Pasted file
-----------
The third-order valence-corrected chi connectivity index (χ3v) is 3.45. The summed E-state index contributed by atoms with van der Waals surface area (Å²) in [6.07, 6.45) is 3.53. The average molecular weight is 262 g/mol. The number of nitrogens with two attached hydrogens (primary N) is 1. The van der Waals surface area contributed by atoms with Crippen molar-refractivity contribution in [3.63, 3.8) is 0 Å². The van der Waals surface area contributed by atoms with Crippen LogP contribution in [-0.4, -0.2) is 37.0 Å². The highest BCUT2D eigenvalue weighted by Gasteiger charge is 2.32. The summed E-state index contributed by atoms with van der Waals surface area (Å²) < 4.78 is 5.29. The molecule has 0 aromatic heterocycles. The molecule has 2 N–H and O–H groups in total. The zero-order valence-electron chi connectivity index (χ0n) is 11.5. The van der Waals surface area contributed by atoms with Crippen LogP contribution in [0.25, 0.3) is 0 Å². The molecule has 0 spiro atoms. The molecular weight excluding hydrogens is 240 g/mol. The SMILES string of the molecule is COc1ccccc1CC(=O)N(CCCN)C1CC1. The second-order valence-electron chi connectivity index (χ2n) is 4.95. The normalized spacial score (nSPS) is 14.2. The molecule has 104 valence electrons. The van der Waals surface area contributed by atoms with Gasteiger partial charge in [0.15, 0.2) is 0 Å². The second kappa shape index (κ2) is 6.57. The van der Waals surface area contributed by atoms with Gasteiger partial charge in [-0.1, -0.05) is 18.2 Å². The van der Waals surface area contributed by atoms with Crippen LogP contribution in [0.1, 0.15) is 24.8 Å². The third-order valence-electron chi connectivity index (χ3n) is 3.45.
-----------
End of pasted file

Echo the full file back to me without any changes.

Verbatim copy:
The third-order valence-corrected chi connectivity index (χ3v) is 3.45. The summed E-state index contributed by atoms with van der Waals surface area (Å²) in [6.07, 6.45) is 3.53. The average molecular weight is 262 g/mol. The number of nitrogens with two attached hydrogens (primary N) is 1. The van der Waals surface area contributed by atoms with Crippen molar-refractivity contribution in [3.63, 3.8) is 0 Å². The van der Waals surface area contributed by atoms with Crippen LogP contribution in [-0.4, -0.2) is 37.0 Å². The highest BCUT2D eigenvalue weighted by Gasteiger charge is 2.32. The summed E-state index contributed by atoms with van der Waals surface area (Å²) < 4.78 is 5.29. The molecule has 0 aromatic heterocycles. The molecule has 2 N–H and O–H groups in total. The zero-order valence-electron chi connectivity index (χ0n) is 11.5. The van der Waals surface area contributed by atoms with Crippen LogP contribution in [0.25, 0.3) is 0 Å². The molecule has 0 spiro atoms. The molecular weight excluding hydrogens is 240 g/mol. The SMILES string of the molecule is COc1ccccc1CC(=O)N(CCCN)C1CC1. The second-order valence-electron chi connectivity index (χ2n) is 4.95. The normalized spacial score (nSPS) is 14.2. The molecule has 104 valence electrons. The van der Waals surface area contributed by atoms with Gasteiger partial charge in [0.15, 0.2) is 0 Å². The second kappa shape index (κ2) is 6.57. The van der Waals surface area contributed by atoms with Gasteiger partial charge in [-0.1, -0.05) is 18.2 Å². The van der Waals surface area contributed by atoms with Crippen LogP contribution in [0.1, 0.15) is 24.8 Å². The third-order valence-electron chi connectivity index (χ3n) is 3.45.